Mr. Stein drops knowledge

Mr. Lorin Stein making a direct link between the decline of independent booksellers and the falling number of so-called "midlist" literary authors.

Paris Review interview with Anne Carson

We’re big Anne Carson fans around here, so I’d be remiss not to point out that she’s interviewed in the newest Paris Review. This exchange, about a line from Carson’s poem “Stanzas, Sexes, Seductions,” is both interesting–I love Carson’s description of the way the line came to her–and amusing: INTERVIEWER The other line, the one I persist in [...]

The National Humanities Medal, or, the New York Times misses a trick

Yesterday, the Times’s Arts Beat blog featured a post titled “Roth and Oates to receive National Humanities Medals.” Which led me to ask: Where’s Hall? Today, I learned, from an amazing photo on the National Journal Tumblr, that Hall was right there the whole time! Poet Donald Hall, that is. Oh, and the Oates was Joyce Carol. Still, [...]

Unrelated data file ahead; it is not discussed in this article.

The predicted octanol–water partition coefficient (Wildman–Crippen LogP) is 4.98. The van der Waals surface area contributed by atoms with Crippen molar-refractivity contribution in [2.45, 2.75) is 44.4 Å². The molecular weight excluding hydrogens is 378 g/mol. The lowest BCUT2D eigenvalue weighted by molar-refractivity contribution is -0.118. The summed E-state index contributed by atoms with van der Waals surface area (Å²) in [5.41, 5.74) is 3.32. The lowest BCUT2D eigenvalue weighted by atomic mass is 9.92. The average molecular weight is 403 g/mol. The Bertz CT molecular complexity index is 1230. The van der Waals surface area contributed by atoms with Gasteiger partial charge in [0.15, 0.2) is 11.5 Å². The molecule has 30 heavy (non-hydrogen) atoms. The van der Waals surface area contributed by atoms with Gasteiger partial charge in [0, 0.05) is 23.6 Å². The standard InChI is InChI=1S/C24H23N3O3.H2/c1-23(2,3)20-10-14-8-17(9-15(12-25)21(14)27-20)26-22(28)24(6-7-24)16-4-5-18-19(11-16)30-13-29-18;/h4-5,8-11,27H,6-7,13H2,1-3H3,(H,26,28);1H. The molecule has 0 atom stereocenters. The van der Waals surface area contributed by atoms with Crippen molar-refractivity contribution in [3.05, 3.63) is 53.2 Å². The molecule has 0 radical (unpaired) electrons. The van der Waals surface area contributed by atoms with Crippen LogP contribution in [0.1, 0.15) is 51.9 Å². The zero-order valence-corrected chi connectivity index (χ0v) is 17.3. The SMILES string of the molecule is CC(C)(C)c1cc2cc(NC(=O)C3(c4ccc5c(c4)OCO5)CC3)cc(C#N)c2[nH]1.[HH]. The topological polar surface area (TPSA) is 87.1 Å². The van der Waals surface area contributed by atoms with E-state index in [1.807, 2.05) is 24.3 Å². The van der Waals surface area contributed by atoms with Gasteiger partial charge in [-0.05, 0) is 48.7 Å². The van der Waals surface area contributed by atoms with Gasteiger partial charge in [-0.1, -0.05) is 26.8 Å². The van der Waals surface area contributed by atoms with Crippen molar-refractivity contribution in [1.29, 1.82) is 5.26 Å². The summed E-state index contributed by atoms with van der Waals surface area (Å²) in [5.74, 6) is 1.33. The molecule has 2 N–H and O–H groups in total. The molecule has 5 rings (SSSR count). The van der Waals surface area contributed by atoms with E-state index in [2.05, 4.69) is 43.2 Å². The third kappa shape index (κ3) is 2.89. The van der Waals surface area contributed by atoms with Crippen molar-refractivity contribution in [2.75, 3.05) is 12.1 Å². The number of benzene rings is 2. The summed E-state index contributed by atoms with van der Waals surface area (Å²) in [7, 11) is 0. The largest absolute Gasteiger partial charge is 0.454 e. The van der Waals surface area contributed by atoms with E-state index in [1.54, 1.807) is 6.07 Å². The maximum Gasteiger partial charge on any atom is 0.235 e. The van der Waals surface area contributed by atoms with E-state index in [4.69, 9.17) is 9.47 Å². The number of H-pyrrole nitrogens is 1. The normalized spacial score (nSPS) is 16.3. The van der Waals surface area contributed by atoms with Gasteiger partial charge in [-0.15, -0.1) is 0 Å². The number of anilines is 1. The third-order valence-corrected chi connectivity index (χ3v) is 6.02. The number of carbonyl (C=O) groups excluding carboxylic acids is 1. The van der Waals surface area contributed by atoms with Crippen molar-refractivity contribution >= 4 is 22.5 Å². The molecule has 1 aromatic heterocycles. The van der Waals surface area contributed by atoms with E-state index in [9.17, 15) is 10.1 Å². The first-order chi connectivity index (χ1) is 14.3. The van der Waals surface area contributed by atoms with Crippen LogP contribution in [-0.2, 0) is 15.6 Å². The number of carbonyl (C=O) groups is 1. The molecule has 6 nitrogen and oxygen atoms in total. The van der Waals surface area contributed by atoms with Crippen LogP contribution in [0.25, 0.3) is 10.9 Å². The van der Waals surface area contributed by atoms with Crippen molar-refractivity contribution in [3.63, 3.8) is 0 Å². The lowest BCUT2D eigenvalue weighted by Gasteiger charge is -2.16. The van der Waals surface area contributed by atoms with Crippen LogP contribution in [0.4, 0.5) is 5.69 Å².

Why Shop Indie?

"No one should shop at Green Apple out of charity or pity or noblesse oblige, but because you want what we've got. You mold the retail landscape with every purchase; vote wisely."

A little love for Melville House covers

I make a point of encouraging my friends to get their books from me, to consider me their personal bookseller, and to send me e-mails, text messages, or smoke signals whenever they need a book. I like it. It's still very personal, it's reasonably reliable, and it really does strike me as a great marriage of modern convenience and old fashioned bookselling.